Scallops surrounding a colorful bed of young lettuces, studded with kelly green edemame and lemony yellow tomatoes, nestled with rainbows of red onion. This was dinner. With a second course of sweet potato fries, unlovely but darned tasty. Fast, healthy and colorful. Yay!
I have always loved scallops, although I know some people don't. Personally, I think most of these people have just had overcooked, rubbery scallops (in much the same way that people are ruined on calamari). I have what I consider to be the perfect way to get a perfect sear, which is the perfect way to eat them (in my humble opinion.)
Dry the scallops of excess moisture. Dust in searing flour, a very finely milled flour. Heat olive oil in the pan until shimmery and just before smoking. Lay scallops in, being sure not to crowd the pan; don't move them. Allow them to form a crust and cook about a third to half way up. Flip, cook only until they color on that side. Remove immediately. Yes, they're underdone. They will finish cooking on the plate due to carryover cooking.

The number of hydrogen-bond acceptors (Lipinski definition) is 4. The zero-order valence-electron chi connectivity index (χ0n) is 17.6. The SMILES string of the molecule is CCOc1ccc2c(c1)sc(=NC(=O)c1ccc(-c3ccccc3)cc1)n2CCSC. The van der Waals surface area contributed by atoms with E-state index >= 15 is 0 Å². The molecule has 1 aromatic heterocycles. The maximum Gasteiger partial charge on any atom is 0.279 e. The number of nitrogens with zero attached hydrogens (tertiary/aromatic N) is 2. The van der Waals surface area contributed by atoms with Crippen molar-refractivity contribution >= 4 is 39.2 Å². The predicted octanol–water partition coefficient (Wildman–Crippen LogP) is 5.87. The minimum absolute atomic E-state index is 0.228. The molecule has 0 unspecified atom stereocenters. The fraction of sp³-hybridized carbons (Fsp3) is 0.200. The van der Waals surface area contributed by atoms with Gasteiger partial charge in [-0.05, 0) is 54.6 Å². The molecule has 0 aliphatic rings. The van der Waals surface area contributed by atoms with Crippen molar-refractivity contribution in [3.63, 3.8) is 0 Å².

Properly seared scallops have a crispy crust, soft, pillow like interior with sweet, yielding flesh. They should not be chewy or in any way resemble a bouncy ball. We like them sitting on top of risotto, by a salad or with pasta, although there are many many uses for them. My mother marinates in soy and then pan fries without the searing flour--wonderful as well.
A quick note on sweet potato fries: this is one side dish that is tasty, healthy and quick, and yet hearty and decadent. We peel our sweet potato and cut into long, even fingers. Toss in olive oil with salt, chili powder and nutmeg. Then we pop them in the oven at 400 degrees for maybe 15 or 20 minutes. The fries become soft and the natural sugars slightly caramelize, with the spice enhancing this without overpowering it. We aren't afraid to mop up the extra olive oil with the fries--or even bread. It's wonderful tasting, having become infused with the spices and the potato flavor, too!